FOUR-division world champion Adrien Broner and two-division world champion Jessie Vargas fought to a highly entertaining 12-round majority draw Saturday night on SHOWTIME in the main event of SHOWTIME CHAMPIONSHIP BOXING in front of 13,964 fans at Barclays Center in Brooklyn in an event presented by Premier Boxing Champions.
The back-and-forth battle was a tale of activity vs. accuracy. Vargas was by far the more active fighter, throwing 839 total punches, 300 more than his opponent. Yet the flashy Broner was supremely accurate, connecting on 44 percent of his power shots and 38 percent of his total punches, compared to just 27 and 24, respectively, for Vargas.
Broner (33-3-1, 24 KOs) came on strong in the second half of the fight, picking up rounds eight through 10 on all three of the judges’ scorecards. The 12th round was crucial in determining the draw, which was scored 115-113 Broner and 114-114 twice. The judges agreed on eight of the 12 rounds but couldn’t agree on the final round, which was ruled differently by the two judges who scored the fight a draw.
“I want to thank Jessie Vargas. He’s a two-time world champion for a reason,” said Broner, who was working for the first time with Kevin Cunningham as his head trainer. “He came to fight but at the end of the day, you all know I beat him. Point blank, period.
“I was connecting with rights. I got warmed up in the early portion of the fight. My trainer was a big help tonight. I want to thank Coach Cunningham as well as my original coach, Mike Stafford, for realizing I needed to do something different.
“I would love to fight Vargas again, but let’s go back to my town to do it.”
Vargas (28-2-1, 10 KOs) worked off the jab and was incredibly effective with his body shots in just his second fight with trainer and former world champion Mike “The Body Snatcher” McCallum.
“I thought I won the fight,” Vargas said. “At the end of the day I can’t argue because I was fighting on the inside of the ring so I don’t know what you saw from the outside. I was landing clean blows. It was a good fight but at the end of the day I can’t dispute the decision.
“It must have been a close fight for the judges to have scored it the way they did. I felt that I won the fight and I was up two rounds. I’m relying on the judges to make the right decision.”
Former 154-pound champion Jermall Charlo sent a statement to the middleweight division in the co-main event, knocking out previously once-beaten contender Hugo Centeno Jr. to capture the interim WBC 160-pound title.
Charlo is now the mandatory for Gennady “GGG” Golovkin and didn’t shy away from calling out the WBC, WBA and IBF Middleweight World Champion.
“It’s been an amazing journey to get here,” said Charlo, the twin brother of WBC 154-pound champion Jermell Charlo. “I’m a two-time world champion. Bring on ‘GGG.’ I want that fight. I’m 27-0 with 21 knockouts. Everybody sees it. What more can I say?”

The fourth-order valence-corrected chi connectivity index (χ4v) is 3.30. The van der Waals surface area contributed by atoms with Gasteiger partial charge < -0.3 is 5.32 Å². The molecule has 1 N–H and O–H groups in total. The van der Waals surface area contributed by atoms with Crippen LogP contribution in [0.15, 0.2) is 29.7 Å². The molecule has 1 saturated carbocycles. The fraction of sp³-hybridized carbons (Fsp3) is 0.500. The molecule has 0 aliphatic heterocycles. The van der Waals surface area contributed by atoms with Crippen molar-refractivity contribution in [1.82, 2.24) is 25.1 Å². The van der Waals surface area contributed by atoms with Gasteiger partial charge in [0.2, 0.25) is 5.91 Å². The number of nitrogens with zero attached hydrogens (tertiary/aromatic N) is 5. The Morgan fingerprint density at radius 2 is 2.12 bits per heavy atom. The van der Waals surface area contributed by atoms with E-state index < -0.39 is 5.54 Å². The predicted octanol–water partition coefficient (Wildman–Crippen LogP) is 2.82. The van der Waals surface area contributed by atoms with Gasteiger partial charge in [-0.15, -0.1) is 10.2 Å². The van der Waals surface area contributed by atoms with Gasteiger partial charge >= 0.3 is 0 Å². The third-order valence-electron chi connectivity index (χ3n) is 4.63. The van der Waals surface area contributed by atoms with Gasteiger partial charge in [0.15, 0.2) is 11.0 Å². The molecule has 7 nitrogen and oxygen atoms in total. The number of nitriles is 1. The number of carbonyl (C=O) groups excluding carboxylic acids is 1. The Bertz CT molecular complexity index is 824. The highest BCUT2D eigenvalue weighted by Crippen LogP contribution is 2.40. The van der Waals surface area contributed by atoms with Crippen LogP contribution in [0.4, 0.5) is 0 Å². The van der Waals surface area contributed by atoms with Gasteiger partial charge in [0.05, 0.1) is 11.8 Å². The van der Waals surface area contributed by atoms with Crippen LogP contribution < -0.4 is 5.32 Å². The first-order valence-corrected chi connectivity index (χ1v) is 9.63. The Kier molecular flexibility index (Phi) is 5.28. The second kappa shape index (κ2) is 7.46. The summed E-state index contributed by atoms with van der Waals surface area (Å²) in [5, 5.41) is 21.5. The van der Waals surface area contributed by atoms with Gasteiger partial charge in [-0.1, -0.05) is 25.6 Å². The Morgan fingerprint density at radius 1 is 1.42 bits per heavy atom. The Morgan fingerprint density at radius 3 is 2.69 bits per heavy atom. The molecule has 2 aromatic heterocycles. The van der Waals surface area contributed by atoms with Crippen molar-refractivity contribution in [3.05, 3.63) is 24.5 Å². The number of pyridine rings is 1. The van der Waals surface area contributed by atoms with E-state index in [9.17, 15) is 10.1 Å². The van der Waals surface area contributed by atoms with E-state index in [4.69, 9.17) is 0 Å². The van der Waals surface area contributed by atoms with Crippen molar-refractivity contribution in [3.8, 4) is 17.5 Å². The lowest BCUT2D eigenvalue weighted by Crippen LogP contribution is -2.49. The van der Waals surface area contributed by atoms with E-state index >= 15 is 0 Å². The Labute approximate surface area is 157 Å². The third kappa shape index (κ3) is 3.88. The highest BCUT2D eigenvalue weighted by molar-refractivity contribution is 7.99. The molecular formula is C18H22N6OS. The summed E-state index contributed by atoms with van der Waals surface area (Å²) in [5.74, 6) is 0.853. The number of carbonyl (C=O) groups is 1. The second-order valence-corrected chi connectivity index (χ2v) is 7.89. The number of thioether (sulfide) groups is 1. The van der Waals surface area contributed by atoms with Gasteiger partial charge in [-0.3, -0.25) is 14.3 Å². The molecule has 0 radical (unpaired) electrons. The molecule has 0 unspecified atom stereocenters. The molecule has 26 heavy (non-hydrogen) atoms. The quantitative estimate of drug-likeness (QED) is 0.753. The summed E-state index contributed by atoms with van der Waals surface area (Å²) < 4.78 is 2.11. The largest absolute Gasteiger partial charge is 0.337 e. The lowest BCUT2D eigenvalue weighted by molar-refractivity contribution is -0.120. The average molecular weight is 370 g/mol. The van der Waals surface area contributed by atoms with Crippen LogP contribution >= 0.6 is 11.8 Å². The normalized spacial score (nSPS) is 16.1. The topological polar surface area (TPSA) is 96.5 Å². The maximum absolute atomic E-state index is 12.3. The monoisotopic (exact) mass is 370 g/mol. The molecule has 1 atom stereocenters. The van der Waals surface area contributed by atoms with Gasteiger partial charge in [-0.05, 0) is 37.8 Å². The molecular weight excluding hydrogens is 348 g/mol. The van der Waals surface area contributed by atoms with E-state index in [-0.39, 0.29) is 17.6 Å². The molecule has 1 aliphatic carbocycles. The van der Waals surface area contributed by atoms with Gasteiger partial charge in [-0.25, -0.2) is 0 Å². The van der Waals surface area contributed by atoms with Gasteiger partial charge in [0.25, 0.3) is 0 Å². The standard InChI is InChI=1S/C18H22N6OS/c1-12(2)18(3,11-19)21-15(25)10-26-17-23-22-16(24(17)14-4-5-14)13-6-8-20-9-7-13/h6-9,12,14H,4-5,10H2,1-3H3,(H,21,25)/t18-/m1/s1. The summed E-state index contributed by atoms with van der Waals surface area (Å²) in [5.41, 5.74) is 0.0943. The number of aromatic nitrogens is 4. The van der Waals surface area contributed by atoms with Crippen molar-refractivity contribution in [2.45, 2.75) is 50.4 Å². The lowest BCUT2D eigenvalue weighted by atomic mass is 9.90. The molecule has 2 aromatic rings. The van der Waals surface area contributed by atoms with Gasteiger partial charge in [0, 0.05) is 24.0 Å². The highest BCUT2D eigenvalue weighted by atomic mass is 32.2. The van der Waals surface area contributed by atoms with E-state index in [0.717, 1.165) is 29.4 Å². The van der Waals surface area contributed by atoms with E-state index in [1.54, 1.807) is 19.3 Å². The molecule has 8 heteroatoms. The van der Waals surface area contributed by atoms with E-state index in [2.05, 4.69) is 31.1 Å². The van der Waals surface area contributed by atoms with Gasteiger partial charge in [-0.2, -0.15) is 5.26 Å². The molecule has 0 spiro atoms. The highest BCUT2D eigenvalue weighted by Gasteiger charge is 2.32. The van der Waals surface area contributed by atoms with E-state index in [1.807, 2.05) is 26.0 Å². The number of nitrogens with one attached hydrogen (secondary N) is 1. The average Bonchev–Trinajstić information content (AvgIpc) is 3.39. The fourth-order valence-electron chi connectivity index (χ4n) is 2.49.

Charlo (27-0, 21 KOs) proved that his power translates to middleweight as he knocked out his second opponent since relinquishing his title and moving to 160 pounds. The Houston native has now won via knockout in five of his six bouts since initially becoming champion in 2015. A series of shots opened up a huge left hook in the opening minute of the second round, flooring Centeno (26-2, 14 KOs), who failed to beat the 10-count and was counted out at :55.
“Everybody has always avoided me and from now on, this is how it’s going to be,” said Charlo. “You see what you get.”
Following the fight, Centeno was aware of the mistakes that led to the loss.
“I thought I started off pretty well. I wanted to go out on my shield but it wasn’t my day,” Centeno said. “He caught me and got the knockout. I was trying to work my jab. I thought I got him with a couple good shots but I lingered too long in the pocket and I didn’t get out in time.”
In the opening bout of the telecast, Gervonta Davis became a two-time world champion in empathic fashion with a third round TKO of former champion Jesus Cuellar to capture the vacant WBA 130-pound World Championship.
The undefeated Davis (20-0, 19 KOs), who lost the IBF 130-pound title on the scales last August, scored three knockdowns in less than three rounds to win his second title in the super featherweight division. The 23-year-old connected on 49 percent of his power shots in his first bout with new trainer Kevin Cunningham.
“On the undercard of the Mayweather-McGregor fight, I just wasn’t focused,” Davis said. “It was the second time fighting on Mayweather’s card so it got to my head and it showed. After the fight, I went home and talked to my team and we decided it was time to leave Baltimore. I’m focused and it showed because I’m a champ again.
“There’s always bumps in the road when you want to become successful. It’s all about how you bounce back and tonight I showed that I’m a true champion.”
Davis utilized a combination of body shots, uppercuts and effective counterpunching to break down Cuellar, a former titlist at 126-pounds. Baltimore’s Davis floored Cuellar with a body blow in the second round and didn’t relent from there. The southpaw pressed forward in the third, stalking Cuellar against the ropes and sending him down for the second time with a series of combinations. Cuellar (28-3, 21 KOs) got up, but was in serious trouble and referee Benjy Esteves stepped in to halt the contest at 2:45 with the Argentine falling to the canvas for the third time.
“The game plan was to box a little bit and open him up with some shots,” Davis said. “When it was time, I went forward and caught him with enough shots to get him out.
“I want the IBF belt back and I’m ready to unify it with whoever wins the [Tevin] Farmer vs. [Billy] Dib fight.”
On Saturday’s telecast, it was announced that Errol Spence Jr. will make the second defense of his IBF Welterweight World Championship against undefeated mandatory challenger Carlos Ocampo June 16 on SHOWTIME in a homecoming fight in Dallas.